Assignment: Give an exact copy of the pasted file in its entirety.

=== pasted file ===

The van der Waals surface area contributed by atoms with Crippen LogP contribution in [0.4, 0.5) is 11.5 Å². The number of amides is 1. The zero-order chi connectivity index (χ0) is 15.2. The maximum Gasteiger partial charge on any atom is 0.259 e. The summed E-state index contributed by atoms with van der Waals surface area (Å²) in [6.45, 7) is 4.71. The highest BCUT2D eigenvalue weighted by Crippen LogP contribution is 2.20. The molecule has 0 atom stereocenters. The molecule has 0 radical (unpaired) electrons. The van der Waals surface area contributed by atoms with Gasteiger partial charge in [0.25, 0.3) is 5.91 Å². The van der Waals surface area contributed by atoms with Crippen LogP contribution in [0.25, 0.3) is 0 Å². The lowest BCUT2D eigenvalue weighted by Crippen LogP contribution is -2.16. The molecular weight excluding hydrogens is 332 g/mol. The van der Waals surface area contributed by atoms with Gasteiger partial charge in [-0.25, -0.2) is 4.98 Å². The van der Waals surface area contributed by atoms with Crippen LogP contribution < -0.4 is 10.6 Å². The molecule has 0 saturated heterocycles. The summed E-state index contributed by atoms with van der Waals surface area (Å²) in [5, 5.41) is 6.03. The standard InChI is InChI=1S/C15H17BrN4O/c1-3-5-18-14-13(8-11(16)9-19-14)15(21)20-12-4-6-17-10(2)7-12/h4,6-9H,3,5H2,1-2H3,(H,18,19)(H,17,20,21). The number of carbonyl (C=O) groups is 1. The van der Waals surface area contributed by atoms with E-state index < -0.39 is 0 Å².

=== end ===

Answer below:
The van der Waals surface area contributed by atoms with Crippen LogP contribution in [0.4, 0.5) is 11.5 Å². The number of amides is 1. The zero-order chi connectivity index (χ0) is 15.2. The maximum Gasteiger partial charge on any atom is 0.259 e. The summed E-state index contributed by atoms with van der Waals surface area (Å²) in [6.45, 7) is 4.71. The highest BCUT2D eigenvalue weighted by Crippen LogP contribution is 2.20. The molecule has 0 atom stereocenters. The molecule has 0 radical (unpaired) electrons. The van der Waals surface area contributed by atoms with Gasteiger partial charge in [0.25, 0.3) is 5.91 Å². The van der Waals surface area contributed by atoms with Crippen LogP contribution in [0.25, 0.3) is 0 Å². The lowest BCUT2D eigenvalue weighted by Crippen LogP contribution is -2.16. The molecular weight excluding hydrogens is 332 g/mol. The van der Waals surface area contributed by atoms with Gasteiger partial charge in [-0.25, -0.2) is 4.98 Å². The van der Waals surface area contributed by atoms with Crippen LogP contribution < -0.4 is 10.6 Å². The molecule has 0 saturated heterocycles. The summed E-state index contributed by atoms with van der Waals surface area (Å²) in [5, 5.41) is 6.03. The standard InChI is InChI=1S/C15H17BrN4O/c1-3-5-18-14-13(8-11(16)9-19-14)15(21)20-12-4-6-17-10(2)7-12/h4,6-9H,3,5H2,1-2H3,(H,18,19)(H,17,20,21). The number of carbonyl (C=O) groups is 1. The van der Waals surface area contributed by atoms with E-state index < -0.39 is 0 Å².